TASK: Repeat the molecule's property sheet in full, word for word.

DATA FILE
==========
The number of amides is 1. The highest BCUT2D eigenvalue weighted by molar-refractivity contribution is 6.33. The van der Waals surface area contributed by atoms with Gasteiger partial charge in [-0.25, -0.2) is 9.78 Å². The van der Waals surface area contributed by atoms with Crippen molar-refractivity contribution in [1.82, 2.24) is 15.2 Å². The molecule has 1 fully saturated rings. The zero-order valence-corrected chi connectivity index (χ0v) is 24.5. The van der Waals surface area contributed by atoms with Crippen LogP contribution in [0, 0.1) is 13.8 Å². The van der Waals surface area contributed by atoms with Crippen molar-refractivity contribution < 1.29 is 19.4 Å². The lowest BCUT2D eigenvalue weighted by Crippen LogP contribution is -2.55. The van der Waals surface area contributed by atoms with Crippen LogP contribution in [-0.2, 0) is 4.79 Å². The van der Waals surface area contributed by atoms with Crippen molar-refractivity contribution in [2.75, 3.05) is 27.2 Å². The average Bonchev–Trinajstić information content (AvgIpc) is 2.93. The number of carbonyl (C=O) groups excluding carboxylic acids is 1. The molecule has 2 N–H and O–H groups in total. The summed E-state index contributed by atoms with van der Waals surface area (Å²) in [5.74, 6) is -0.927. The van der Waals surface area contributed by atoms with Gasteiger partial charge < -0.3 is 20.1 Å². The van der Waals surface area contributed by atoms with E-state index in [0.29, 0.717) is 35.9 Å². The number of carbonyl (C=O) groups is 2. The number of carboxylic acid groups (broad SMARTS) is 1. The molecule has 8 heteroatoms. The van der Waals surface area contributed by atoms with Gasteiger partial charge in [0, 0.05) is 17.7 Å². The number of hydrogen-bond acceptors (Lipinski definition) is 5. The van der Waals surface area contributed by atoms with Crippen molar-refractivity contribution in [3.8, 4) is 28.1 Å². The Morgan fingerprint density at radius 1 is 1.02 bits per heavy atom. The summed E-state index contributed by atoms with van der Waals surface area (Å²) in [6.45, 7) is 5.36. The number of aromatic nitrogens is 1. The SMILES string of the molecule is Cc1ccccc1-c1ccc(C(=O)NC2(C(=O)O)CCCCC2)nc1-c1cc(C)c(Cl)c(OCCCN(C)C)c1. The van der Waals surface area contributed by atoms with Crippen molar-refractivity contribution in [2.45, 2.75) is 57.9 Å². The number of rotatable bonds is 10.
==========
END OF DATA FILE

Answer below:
The number of amides is 1. The highest BCUT2D eigenvalue weighted by molar-refractivity contribution is 6.33. The van der Waals surface area contributed by atoms with Gasteiger partial charge in [-0.25, -0.2) is 9.78 Å². The van der Waals surface area contributed by atoms with Crippen molar-refractivity contribution in [1.82, 2.24) is 15.2 Å². The molecule has 1 fully saturated rings. The zero-order valence-corrected chi connectivity index (χ0v) is 24.5. The van der Waals surface area contributed by atoms with Crippen LogP contribution in [0, 0.1) is 13.8 Å². The van der Waals surface area contributed by atoms with Crippen molar-refractivity contribution < 1.29 is 19.4 Å². The lowest BCUT2D eigenvalue weighted by Crippen LogP contribution is -2.55. The van der Waals surface area contributed by atoms with Crippen LogP contribution in [-0.2, 0) is 4.79 Å². The van der Waals surface area contributed by atoms with Crippen molar-refractivity contribution in [2.75, 3.05) is 27.2 Å². The average Bonchev–Trinajstić information content (AvgIpc) is 2.93. The number of carbonyl (C=O) groups excluding carboxylic acids is 1. The molecule has 2 N–H and O–H groups in total. The summed E-state index contributed by atoms with van der Waals surface area (Å²) in [5.74, 6) is -0.927. The van der Waals surface area contributed by atoms with Gasteiger partial charge < -0.3 is 20.1 Å². The van der Waals surface area contributed by atoms with E-state index in [0.29, 0.717) is 35.9 Å². The number of carbonyl (C=O) groups is 2. The number of carboxylic acid groups (broad SMARTS) is 1. The molecule has 8 heteroatoms. The van der Waals surface area contributed by atoms with Gasteiger partial charge in [0, 0.05) is 17.7 Å². The number of hydrogen-bond acceptors (Lipinski definition) is 5. The van der Waals surface area contributed by atoms with Crippen molar-refractivity contribution in [3.8, 4) is 28.1 Å². The Morgan fingerprint density at radius 1 is 1.02 bits per heavy atom. The summed E-state index contributed by atoms with van der Waals surface area (Å²) in [6.45, 7) is 5.36. The number of aromatic nitrogens is 1. The SMILES string of the molecule is Cc1ccccc1-c1ccc(C(=O)NC2(C(=O)O)CCCCC2)nc1-c1cc(C)c(Cl)c(OCCCN(C)C)c1. The van der Waals surface area contributed by atoms with Crippen molar-refractivity contribution in [2.45, 2.75) is 57.9 Å². The number of rotatable bonds is 10.